When a guy is drafted as high as the second round in a draft that saw more underclassmen declare than ever before, you have to assume the expectations are that he can possibly be one of the bright young stars as a wide receiver. For Jordan Matthews, that’s exactly what he faces as he tries to make a name for himself as one of the newest members of the Philadelphia Eagles receiving corps.
There’s little doubt that this well-rounded rookie can be an instant contributor to one of the league’s most fast-paced and creative offenses, but does he have the rare skills necessary for NFL stardom? There’s certainly a strong case that can be made against such a grandiose outcome.
Although, one should always hesitate before doubting a cousin of Hall of Famer Jerry Rice—even if he is a second cousin.
Off the field, Matthews is known for his hard work, focus and commitment to his craft. He is a well-rounded guy who took piano lessons growing up and was a member of the honor society at the college-prep school he attended. From a character standpoint, there’s very little risk of this guy being anything less than a great presence in the locker room and dedicated professional.
|Jordan Matthews' Career at Vanderbilt|
|Year||Receptions||Receiving Yards||YPC||Receiving TDs|
Matthews enters the NFL as one of the most prolific playmakers in Vanderbilt history. In four years he racked up an SEC record 3,759 receiving yards at 14.3 yards per catch and 24 touchdowns. His production went up each year as he developed and become more and more a part of this offense.
At the combine he posted outstanding numbers for a wide receiver, establishing himself as one of the most physically gifted prospects in the last three draft classes. According to a metric that ranks a prospect’s physical tools across positions, Matthews currently ranks 59th over a three-year period in a list that includes over 600 prospects. From the 2014 class alone, he ranks 17th regardless of position.
|Comparable WR Prospects Over the Last 3 Years|
At the combine he measured in at 6’3” and 212 pounds with 33-inch arms and massive 10.37-inch hands. There aren’t many NFL prospects who come along with hands this big.
In the timed events, Jordan ran an impressive 4.46 in the 40-yard dash along with a 6.95 three-cone and a 4.18 short shuttle. This means he has very good speed, lateral quickness and change of direction. He put up 21 reps on the bench press, which was one of the best numbers for his position, and he showed impressive explosiveness with a 35.5-inch vertical jump and a 120-inch broad jump, as per NFL.com.
When studying tape, Jordan Matthews has good length but does not play big or physical. It appears that he lacks functional strength despite putting up those 21 reps at the combine. He uses his length fairly well by high pointing the ball, but he is not a guy who excels in jump-ball scenarios where the defender has an equal opportunity to come down with it.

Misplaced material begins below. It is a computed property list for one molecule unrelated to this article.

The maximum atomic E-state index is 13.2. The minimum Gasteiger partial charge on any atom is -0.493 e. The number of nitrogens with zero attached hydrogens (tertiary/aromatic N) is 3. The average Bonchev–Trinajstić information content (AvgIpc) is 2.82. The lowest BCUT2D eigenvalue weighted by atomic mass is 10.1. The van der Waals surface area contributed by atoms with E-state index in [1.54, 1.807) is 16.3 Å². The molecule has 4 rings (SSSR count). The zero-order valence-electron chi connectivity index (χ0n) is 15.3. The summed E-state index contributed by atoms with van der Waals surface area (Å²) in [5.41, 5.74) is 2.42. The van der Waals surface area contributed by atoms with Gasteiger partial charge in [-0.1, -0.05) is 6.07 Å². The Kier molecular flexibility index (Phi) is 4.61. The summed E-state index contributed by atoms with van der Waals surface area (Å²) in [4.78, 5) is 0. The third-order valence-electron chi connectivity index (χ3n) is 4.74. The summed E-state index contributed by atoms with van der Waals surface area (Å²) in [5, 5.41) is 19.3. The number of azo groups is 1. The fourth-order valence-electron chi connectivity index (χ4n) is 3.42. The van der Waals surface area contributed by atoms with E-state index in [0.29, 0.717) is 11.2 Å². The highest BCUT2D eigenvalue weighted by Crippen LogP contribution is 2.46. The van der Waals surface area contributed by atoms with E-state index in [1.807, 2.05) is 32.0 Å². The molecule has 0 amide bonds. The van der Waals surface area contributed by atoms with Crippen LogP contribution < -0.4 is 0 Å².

Matthews is a decent blocker who does just enough to keep the defender walled off.
One of his most impressive attributes is having a nice combination of quick feet and long strides, which he uses to outrun defenders for big plays on a consistent basis.
Matthews is not going to beat many defenses generating missed or broken tackles, but he has good vision and the speed to outrun angled pursuit.
A big question mark for scouts and draft analysis has centered around his hands. You really can’t put on Jordan Matthews’ tape without him having at least one drop. An interesting note here is that the drops that do show up on his film don’t seem to be related to a fear of being hit.
Although he does drop more balls than you would prefer, his hands seem reliable enough for him to be effective in the NFL. Most of his drops seem to be the result of a lapse in concentration. That being said, the inconsistencies with catching the ball are concerning and may limit his overall potential.
One bright side to the concept of potential here is that he does have extremely large hands. That is typically viewed as an advantage for wideouts and their ability to catch.
He runs routes instinctively and knows how to separate from defenders, which helps explain how he was able to amass 3,874 yards from scrimmage over the course of his career, which is more yards than any other Division I receiver in this draft class.
But one of his weaker aspects as a route-runner is getting off the line against press coverage. This is less evident in his game tape but showed up throughout the week during the Senior Bowl.
So, will Jordan Matthews become the next big thing at wide receiver? Of course he can, as his tape reveals a guy who has a lot of promising attributes; however, his lack of functional strength, problems with catch consistency and inability to break arm tackles indicate a level of talent that suggests a solid starter over the course of his career but not a star.
With that said, Eagles fans should expect to see a high level of play early on from this kid considering he is one of the more experienced and polished wideouts to enter the league, having racked up 51 career games while at Vanderbilt. Another reason we should expect immediate production from Matthews is because of the lack of receiving talent on Philly’s roster.
Plus, when you consider how Chip Kelly’s offense helped Riley Cooper go from a career high of 315 yards to 835, you can probably imagine Matthews landed in the perfect situation.
From a statistical standpoint, his numbers will probably have a lot of people excited about his potential. But at least a substantial portion of that will be the result of scheme and opportunity.
Don’t expect the debate about Matthews’ NFL potential to be settled anytime soon.